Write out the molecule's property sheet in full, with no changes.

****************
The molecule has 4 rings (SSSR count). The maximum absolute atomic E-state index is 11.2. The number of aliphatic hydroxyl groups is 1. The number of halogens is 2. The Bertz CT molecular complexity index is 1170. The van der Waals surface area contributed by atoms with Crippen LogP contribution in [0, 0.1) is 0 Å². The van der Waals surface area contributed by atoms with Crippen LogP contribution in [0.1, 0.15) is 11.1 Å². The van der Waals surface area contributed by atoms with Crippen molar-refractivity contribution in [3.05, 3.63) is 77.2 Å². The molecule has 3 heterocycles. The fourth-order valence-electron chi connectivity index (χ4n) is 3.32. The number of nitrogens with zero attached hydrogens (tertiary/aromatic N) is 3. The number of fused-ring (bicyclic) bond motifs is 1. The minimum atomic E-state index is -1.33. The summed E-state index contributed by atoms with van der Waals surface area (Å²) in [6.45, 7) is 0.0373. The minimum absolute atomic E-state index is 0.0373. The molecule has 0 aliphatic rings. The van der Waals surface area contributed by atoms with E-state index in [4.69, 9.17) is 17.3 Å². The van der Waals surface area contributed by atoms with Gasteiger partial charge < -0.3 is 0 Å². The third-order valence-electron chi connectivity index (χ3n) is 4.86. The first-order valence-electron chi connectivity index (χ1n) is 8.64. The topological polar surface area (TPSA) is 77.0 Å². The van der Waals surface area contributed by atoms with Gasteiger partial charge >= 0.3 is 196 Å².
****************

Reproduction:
The molecule has 4 rings (SSSR count). The maximum absolute atomic E-state index is 11.2. The number of aliphatic hydroxyl groups is 1. The number of halogens is 2. The Bertz CT molecular complexity index is 1170. The van der Waals surface area contributed by atoms with Crippen LogP contribution in [0, 0.1) is 0 Å². The van der Waals surface area contributed by atoms with Crippen LogP contribution in [0.1, 0.15) is 11.1 Å². The van der Waals surface area contributed by atoms with Crippen molar-refractivity contribution in [3.05, 3.63) is 77.2 Å². The molecule has 3 heterocycles. The fourth-order valence-electron chi connectivity index (χ4n) is 3.32. The number of nitrogens with zero attached hydrogens (tertiary/aromatic N) is 3. The number of fused-ring (bicyclic) bond motifs is 1. The minimum atomic E-state index is -1.33. The summed E-state index contributed by atoms with van der Waals surface area (Å²) in [6.45, 7) is 0.0373. The minimum absolute atomic E-state index is 0.0373. The molecule has 0 aliphatic rings. The van der Waals surface area contributed by atoms with E-state index in [4.69, 9.17) is 17.3 Å². The van der Waals surface area contributed by atoms with Gasteiger partial charge < -0.3 is 0 Å². The third-order valence-electron chi connectivity index (χ3n) is 4.86. The first-order valence-electron chi connectivity index (χ1n) is 8.64. The topological polar surface area (TPSA) is 77.0 Å². The van der Waals surface area contributed by atoms with Gasteiger partial charge >= 0.3 is 196 Å².